“A flying car should be for everybody, but you can’t make every car driver into a pilot”, says Prof. Dr. Heinrich H. Bülthoff.
He is the director of the Max Planck Institute for Biological Cybernetics, where the European Union (EU) funds him and his colleagues to study and understand ‘flock behaviour’ – the physics and psychology of why birds do not collide when changing direction suddenly and frequently in flight.
About seventy biologists, computer scientists, mathematicians, physicists and psychologists work in a 6.2 million US dollar study to ”make the dream a reality, researching the feasibility of small commuter air vehicles ease the world’s traffic congestion.”
While NASA is working to implement ‘sky-ways’ in America with experience gained from outer space, the EU-German group, called MyCopter, is tackling similar problems from “a bird’s eye view” of the sensory perception of living creatures.
“The idea is to fly in uncontrolled airspace without interfering with all the other aircraft.”
Bülthoff said, the plan is to make the flying vehicles so intelligent, they communicate with each other and avoid collisions without any human input.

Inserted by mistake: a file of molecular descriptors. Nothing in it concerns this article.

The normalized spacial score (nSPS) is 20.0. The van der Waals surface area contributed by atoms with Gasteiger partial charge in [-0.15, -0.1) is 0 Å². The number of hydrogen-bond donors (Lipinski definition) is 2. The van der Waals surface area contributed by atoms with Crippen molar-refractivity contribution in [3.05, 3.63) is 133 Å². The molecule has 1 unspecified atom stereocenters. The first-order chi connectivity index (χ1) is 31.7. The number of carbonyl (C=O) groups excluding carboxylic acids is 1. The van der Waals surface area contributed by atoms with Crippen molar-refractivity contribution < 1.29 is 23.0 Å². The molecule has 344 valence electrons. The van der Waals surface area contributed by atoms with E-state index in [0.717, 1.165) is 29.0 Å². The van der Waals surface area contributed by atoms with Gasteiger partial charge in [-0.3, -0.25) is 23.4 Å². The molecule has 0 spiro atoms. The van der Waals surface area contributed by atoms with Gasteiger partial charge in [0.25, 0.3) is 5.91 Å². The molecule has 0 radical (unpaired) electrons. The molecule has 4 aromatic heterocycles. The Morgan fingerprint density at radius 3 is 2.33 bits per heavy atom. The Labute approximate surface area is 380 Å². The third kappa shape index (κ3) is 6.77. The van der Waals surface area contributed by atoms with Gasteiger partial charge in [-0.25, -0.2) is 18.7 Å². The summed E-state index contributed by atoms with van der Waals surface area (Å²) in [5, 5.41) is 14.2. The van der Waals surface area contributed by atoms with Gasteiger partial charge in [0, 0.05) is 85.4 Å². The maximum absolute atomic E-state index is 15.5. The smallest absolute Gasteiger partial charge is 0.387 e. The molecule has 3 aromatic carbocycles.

Just now, the possibility of this depends on progress with autonomous cars on the ground.
Celebrated science fiction author Isaac Asimov wrote in a New York Times article in 1964 that fifty years later self-driving cars would be reality, and that autonomous cars will fly; He was right on. Google and Terrafugia are proving him right on the ground and in the air, respectively.
The AeroMobile has completed its prototype stage and is undergoing regular flight testing in Europe; In America, the Terrafugia, an MIT-student success story, is nearing production readiness and has been seen flying in Oshkosh and on TV-News everywhere.
Alternative transportation is alive and well and thriving on the ground and in the air. NASA is looking into the future and into your driveway to find that PVA.
Not road-able, but in the scope of getting more people into the air, is Raptor Aircraft. The connection with automobiles is its use of a Volkswagen/ Audi V6 TDI engine. Another similarity is the plan to mass-produce the Raptor; using the open source path, making production capacity open-ended. “By definition, open source will generate multiple vendors, [producers] in multiple countries very early in the life of the Raptor,” is the explanation given.
During researching this topic anew for this series, we discovered many links – listed below – which might be of interest to readers wishing to learn more about what still seemed impossible at the end of the last century; Henry Ford and Isaac Asimov told us long ago that ‘flying cars’ WILL come true.
Multi discipline transport research & innovation by EU commission
General article on PAVs
Wikipedia’s take on the subject
A technical article from HowStuffWorks
Good Bloomberg story
Story, pictures & video from Aeromobil
Areromobile 3.0 video
A word from from Aeromobil
A word from Terrafugia
Carplane from Germany is the newest flying car